Q: I was wondering if you ever get tired of drawing. If so, what do you do to stay motivated, other than getting a paycheck 🙂
A: I love my job. I get to draw funny pictures for a living.. what’s not to love?
That said, it is a job, and sometimes you get tired of doing any job. After hours and hours and hours of working on the same project sometimes the last thing I want to do it sit back down at the drawing board and get back to work. Reading books is nice. So is watching a movie. I also like to work out occasionally. No matter how much I enjoy drawing, I do sometimes find it hard to get motivated to work.
What do I do to motivate myself? Nothing. I just suck it up and get back to it. Waiting around for your muse to inspire you is overrated, and frankly is not something a freelancer can afford to let dictate his or her productivity. Deadlines wait for no muse. Using the excuse “I’m not feeling creative right now” with your art director results in long silences on the other end of the phone, and ultimately in no follow up work with that art director and hence a struggle to earn a living. There is an old saying “The Deadline is the Ultimate Inspiration”, and it’s very true. As much as I complain about them, I NEED deadlines to get myself in gear to complete a job. The amount of urgency in an approaching deadline is directly proportional to my “motivation” to keep my nose to the grindstone.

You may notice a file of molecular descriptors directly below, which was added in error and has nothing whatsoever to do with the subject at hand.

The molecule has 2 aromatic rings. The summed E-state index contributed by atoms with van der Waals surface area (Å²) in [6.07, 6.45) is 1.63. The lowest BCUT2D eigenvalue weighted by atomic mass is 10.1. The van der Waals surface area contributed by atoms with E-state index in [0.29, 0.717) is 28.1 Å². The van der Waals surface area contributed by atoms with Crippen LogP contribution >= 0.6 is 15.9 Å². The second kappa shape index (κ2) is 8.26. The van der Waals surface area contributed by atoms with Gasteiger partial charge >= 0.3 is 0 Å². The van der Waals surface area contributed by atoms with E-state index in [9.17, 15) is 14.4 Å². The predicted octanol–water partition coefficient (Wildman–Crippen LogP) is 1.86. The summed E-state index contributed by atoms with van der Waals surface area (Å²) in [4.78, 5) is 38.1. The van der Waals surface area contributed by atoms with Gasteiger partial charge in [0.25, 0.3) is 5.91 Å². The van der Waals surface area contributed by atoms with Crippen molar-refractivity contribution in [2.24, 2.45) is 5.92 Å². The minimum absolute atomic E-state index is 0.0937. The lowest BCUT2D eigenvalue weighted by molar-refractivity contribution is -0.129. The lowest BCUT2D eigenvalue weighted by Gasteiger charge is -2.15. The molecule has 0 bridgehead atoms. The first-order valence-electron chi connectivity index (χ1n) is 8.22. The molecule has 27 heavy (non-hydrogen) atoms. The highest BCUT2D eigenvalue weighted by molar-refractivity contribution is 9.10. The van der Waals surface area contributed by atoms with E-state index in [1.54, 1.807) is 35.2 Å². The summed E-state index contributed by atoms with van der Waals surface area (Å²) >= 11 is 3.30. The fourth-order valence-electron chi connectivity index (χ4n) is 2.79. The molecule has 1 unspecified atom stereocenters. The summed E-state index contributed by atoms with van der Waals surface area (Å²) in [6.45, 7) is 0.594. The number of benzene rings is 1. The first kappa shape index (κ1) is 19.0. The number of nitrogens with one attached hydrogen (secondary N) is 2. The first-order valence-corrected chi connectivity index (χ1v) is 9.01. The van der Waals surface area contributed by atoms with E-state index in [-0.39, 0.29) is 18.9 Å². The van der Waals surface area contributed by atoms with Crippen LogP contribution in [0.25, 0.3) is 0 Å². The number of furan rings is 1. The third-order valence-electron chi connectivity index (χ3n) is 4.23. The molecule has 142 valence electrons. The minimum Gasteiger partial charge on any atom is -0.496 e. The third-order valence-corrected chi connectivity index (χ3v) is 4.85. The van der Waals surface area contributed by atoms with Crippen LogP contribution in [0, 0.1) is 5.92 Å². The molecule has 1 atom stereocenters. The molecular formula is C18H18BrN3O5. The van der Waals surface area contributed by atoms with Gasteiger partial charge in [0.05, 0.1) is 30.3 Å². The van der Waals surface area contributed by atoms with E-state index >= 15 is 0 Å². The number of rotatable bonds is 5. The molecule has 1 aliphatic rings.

“But what you do is creative,” you say? “How can you force yourself to be creative? Doesn’t your work suffer if you aren’t inspired? Don’t you have to fight “artist’s block” like a writer would?”
Sure. Sometimes nothing seems to be coming out of the end of the pencil or pen like you want it to. However I’ve always found that the pressure of a mounting deadline can really open up the creative valves and get your work humming again. Waiting around for artistic motivation is exactly the opposite of what you should do. Creativity is like a boulder rolling down a hill… you can wait around for that boulder to spontaneously start rolling, or you can roll up your sleeves and start pushing until you get it going yourself. Waiting around to “be inspired” creates feeling of guilt and self-loathing at your unproductive time-wasting, which mentally puts you into further non-creative state. Forcing yourself to get to work, even if it’s just incremental forward movement, generates feelings of accomplishment and puts you into a positive state of mind that fosters creativity rather than suppressing it. This makes your work better, makes you more productive, and bashes down any “artist” blocks. That sounds like bunch of pyschobabble but it is 100% true. It’s all mental.
Thanks to Jay for the question! If you have a question you want answered for the mailbag about cartooning, illustration, MAD Magazine, caricature or similar, e-mail me and I’ll try and answer it here!
290 Thanks all for a great workshop in Orlando this past weekend! Check my website for future caricature workshop locations: http://www.tomrichmond.com/workshops/
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